Enterprise to Acquire National and Alamo

Enterprise Rent-A-Car's announcement of its intent to purchase Vanguard Car Rental Group Inc., which operates the National Car Rental and Alamo Rent A Car brands, seems to bode well for both agents and consumers due to the complementary nature of the businesses. Ron Cerko

St. Louis-based Enterprise's primary strength lies in the in-town and insurance replacement segments of the industry whereas Vanguard, based in Tulsa, serves the airport segment of the market. This transaction is expected to close later this year.

"We think this is very good news for consumers and travel agents," says Ron Cerko, vice president, travel industry sales, Enterprise Rent-A-Car. "This acquisition will bring together two rental car companies with highly complementary businesses and will enhance the combined operations' ability to offer low rates and quality service to all customers. We'll also be able to offer a broader range of services to consumers—whatever their needs and wherever they rent from us."

Cerko notes that the agreement will enable the company to utilize fleets more efficiently, since National and Alamo have a strong airport presence, and Enterprise has off-airport locations covered. "The dynamics of our industry have evolved over the past several years, and it is clear to us the future belongs to [those] who offer the broadest array of services," says Cerko.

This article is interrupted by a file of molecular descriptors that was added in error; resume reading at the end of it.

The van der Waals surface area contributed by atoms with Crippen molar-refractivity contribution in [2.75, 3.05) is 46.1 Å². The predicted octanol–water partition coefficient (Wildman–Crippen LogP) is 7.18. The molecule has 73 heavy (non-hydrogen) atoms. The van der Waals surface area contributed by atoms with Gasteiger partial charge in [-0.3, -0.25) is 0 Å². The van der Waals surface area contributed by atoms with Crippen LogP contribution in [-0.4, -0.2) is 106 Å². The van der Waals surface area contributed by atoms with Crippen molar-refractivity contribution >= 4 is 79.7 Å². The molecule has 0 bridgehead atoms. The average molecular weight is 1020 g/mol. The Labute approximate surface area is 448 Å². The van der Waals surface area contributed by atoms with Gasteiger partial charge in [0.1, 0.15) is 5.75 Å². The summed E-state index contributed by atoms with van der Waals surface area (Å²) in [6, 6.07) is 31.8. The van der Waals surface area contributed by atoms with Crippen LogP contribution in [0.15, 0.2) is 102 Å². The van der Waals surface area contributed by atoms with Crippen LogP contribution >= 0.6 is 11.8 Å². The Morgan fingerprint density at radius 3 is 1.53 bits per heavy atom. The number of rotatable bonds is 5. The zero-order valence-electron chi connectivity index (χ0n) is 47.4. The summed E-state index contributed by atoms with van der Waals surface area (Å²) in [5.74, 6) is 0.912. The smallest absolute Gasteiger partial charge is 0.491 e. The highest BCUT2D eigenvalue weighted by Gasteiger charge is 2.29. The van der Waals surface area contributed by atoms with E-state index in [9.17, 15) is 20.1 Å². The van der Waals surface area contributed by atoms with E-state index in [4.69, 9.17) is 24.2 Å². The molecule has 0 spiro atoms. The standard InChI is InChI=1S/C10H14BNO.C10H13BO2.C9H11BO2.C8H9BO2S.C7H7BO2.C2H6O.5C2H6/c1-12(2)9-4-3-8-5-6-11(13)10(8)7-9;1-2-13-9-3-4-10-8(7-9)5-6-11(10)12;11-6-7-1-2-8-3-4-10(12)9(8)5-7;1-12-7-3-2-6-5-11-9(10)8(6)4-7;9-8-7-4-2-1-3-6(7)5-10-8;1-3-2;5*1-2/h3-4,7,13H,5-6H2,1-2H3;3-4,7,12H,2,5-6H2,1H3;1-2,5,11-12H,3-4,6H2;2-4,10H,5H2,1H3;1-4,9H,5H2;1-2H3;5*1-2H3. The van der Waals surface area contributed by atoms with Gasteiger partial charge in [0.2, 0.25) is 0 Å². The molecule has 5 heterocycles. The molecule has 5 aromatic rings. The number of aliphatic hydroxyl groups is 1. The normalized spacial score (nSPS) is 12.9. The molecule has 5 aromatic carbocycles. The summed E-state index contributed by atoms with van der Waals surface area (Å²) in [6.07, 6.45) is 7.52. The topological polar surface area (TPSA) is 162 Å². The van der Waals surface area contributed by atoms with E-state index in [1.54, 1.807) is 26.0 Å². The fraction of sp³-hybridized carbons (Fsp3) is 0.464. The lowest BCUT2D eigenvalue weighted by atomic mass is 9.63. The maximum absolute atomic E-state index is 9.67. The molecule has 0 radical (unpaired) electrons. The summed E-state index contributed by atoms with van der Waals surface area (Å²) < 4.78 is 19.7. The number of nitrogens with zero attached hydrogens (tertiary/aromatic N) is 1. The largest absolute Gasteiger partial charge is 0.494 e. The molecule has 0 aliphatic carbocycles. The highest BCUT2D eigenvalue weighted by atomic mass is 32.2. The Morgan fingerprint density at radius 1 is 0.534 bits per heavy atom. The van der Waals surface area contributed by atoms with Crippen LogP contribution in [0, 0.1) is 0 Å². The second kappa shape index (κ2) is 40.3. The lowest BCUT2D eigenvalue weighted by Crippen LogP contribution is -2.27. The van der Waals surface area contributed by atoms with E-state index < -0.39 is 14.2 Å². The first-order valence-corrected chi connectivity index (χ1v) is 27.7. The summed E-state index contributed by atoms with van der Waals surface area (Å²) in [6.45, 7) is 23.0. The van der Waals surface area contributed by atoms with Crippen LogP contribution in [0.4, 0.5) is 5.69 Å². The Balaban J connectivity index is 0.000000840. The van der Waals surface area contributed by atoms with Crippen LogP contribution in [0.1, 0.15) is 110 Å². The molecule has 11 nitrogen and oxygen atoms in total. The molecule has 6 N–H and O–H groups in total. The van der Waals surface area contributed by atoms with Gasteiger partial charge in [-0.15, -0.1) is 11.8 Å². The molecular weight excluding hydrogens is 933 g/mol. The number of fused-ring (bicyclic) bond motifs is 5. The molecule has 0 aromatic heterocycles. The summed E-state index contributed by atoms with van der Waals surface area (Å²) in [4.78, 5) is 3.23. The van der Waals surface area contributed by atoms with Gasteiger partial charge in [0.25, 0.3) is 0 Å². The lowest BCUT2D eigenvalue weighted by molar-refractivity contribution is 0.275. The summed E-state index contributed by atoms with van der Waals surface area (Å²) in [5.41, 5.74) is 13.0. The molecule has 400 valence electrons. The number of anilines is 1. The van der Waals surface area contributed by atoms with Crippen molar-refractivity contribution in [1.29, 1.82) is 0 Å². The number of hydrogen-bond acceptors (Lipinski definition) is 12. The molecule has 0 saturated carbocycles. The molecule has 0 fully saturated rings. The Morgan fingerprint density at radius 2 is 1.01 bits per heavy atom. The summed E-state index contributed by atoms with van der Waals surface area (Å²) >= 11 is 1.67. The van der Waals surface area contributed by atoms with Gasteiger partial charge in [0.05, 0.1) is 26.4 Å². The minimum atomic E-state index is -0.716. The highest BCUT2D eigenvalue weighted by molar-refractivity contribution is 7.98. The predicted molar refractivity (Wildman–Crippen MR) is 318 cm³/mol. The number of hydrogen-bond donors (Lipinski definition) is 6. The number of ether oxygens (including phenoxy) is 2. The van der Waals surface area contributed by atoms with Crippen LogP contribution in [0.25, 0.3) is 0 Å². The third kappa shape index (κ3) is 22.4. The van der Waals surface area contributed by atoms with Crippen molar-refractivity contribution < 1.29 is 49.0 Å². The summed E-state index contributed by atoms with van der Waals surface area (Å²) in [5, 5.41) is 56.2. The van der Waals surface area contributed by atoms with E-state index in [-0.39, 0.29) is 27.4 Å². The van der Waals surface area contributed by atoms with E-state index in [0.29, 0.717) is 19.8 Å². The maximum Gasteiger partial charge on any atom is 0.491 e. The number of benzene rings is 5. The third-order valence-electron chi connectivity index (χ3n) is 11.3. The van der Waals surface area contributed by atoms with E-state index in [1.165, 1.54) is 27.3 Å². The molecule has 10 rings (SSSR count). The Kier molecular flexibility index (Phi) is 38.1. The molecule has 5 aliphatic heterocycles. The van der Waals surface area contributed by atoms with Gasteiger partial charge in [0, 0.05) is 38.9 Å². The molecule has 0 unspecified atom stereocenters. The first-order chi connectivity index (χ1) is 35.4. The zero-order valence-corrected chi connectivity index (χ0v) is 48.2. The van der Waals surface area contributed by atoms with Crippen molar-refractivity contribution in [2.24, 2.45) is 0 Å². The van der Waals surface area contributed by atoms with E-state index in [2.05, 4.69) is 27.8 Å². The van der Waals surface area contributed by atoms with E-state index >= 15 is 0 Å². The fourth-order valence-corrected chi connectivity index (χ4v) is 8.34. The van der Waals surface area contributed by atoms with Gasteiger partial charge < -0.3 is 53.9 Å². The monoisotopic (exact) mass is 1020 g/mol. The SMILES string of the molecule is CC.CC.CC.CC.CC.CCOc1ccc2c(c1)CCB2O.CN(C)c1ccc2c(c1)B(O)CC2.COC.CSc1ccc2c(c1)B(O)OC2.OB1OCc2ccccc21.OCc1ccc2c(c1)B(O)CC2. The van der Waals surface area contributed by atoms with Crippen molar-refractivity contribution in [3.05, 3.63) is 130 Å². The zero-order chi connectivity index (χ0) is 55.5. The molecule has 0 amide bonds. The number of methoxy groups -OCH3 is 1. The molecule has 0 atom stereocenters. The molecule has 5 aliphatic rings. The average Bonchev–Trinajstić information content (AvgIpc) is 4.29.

Industry Coalescence

Travel agents have witnessed these types of acquisitions before. After 9/11, car rental companies were reeling from the resultant corporate travel recession. In 2002, Cendant, which already owned Avis, bought Budget out of Chapter 11 bankruptcy. Cendant positioned Avis as its premium brand and Budget its value-oriented brand. During these tough times, Avis cut its workforce by 10 percent and reduced its fleet. Avis shifted some of its efforts to opening new residential locations and to attracting more of the leisure market. By 2004, Cendant had Avis and Budget sharing a common rental system, fleet, and back-office operation, creating annual cost savings of $100 million.

"With this purchase, I don't think we'll see too may changes in procedures," says Janet LaMacchia, travel consultant with Camarillo Travel in California. "Things will be fine if Enterprise stays aggressive and continues to concentrate on customer service."

LaMacchia, a 25-year travel agency veteran, gives high marks to Enterprise's local rep. "He really makes a difference, even attending our monthly agency meeting," she says. She remembers when Avis bought Budget, and says after the sale it was pretty much business as usual.

It will be 90 to 100 days before the details of the merger are disclosed.

"Many of the questions about branding will have to be evaluated and answered once the transaction is completed," says Cerko. "We want to take as much time as necessary to figure out what makes sense."